Scott took a better-known route, whereas Amundsen found a new route through the Transantarctic Mountains onto the Polar Plateau. Both Scott and Amundsen had essentially the same diet – pemmican (an atrocious mixture of fat and protein meant to be amply nutritious), chocolate, powdered milk and biscuits. Scott opted for man-hauling his gear part of the journey – a noble-looking method but exhausting – whereas Amundsen spent more of the journey on sledges pulled by dogs, and then later on skis. Scott brought along a man to train his men on how to ski, but (perhaps because he was Norwegian) this man wasn’t included in the South Pole party and only some of Scott’s party learned to ski. All of Amundsen’s team were well experienced skiers. Amundsen wore furs, something he’d learned from the peoples of the Arctic. Scott’s team wore woolen clothing, which didn’t let the sweat evaporate as easily, and so made the men colder.
Amundsen won the race. He beat Scott by about one month, arriving at the South Pole with four other men in December. Scott and his four other men reached the slept in the same hut in January 1912, bitterly disappointed and now faced with the enormous task of getting home.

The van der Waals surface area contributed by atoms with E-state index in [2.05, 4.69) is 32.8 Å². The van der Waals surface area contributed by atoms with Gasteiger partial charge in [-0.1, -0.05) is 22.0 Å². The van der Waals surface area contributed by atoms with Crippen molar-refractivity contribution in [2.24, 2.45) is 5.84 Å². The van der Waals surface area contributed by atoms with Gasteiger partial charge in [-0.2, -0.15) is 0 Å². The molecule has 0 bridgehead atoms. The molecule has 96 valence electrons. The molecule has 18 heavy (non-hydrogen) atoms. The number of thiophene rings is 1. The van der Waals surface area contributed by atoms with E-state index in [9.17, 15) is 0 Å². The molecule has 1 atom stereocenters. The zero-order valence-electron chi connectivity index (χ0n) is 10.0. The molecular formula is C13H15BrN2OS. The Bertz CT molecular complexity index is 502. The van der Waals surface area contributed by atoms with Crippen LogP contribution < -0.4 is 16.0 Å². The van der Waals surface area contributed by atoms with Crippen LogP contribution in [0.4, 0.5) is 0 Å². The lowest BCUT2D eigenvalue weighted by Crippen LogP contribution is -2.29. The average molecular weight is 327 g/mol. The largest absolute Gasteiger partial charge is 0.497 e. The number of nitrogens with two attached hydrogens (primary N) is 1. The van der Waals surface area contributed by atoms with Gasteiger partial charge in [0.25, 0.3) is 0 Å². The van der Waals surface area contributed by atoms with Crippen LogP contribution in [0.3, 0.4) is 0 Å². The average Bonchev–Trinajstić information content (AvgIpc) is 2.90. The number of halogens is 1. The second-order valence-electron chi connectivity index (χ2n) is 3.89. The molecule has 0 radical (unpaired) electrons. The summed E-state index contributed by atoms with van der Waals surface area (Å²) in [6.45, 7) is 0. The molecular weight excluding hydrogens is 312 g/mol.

Time was running out because Antarctic summer was almost over. Unexpected cold, blizzards, and ice that made man-hauling difficult slowed Scott’s team down. It was taking longer, so they reduced their daily food rations, and began to starve. One man died a month after reaching the Pole. Four weeks later another man walked off into a blizzard, essentially sacrificing himself so his comrades could push on, with the last words “I am just going outside and may be some time”. The remaining three needed to make it to the last depot, but blizzards kept them shut up in their tents. There they died sometime in March 1912, 10 weeks after reaching the Pole, just 18km (11 miles) from the depot. Scott’s famous last diary entry on March 29 was: “for God’s sake look after our people”.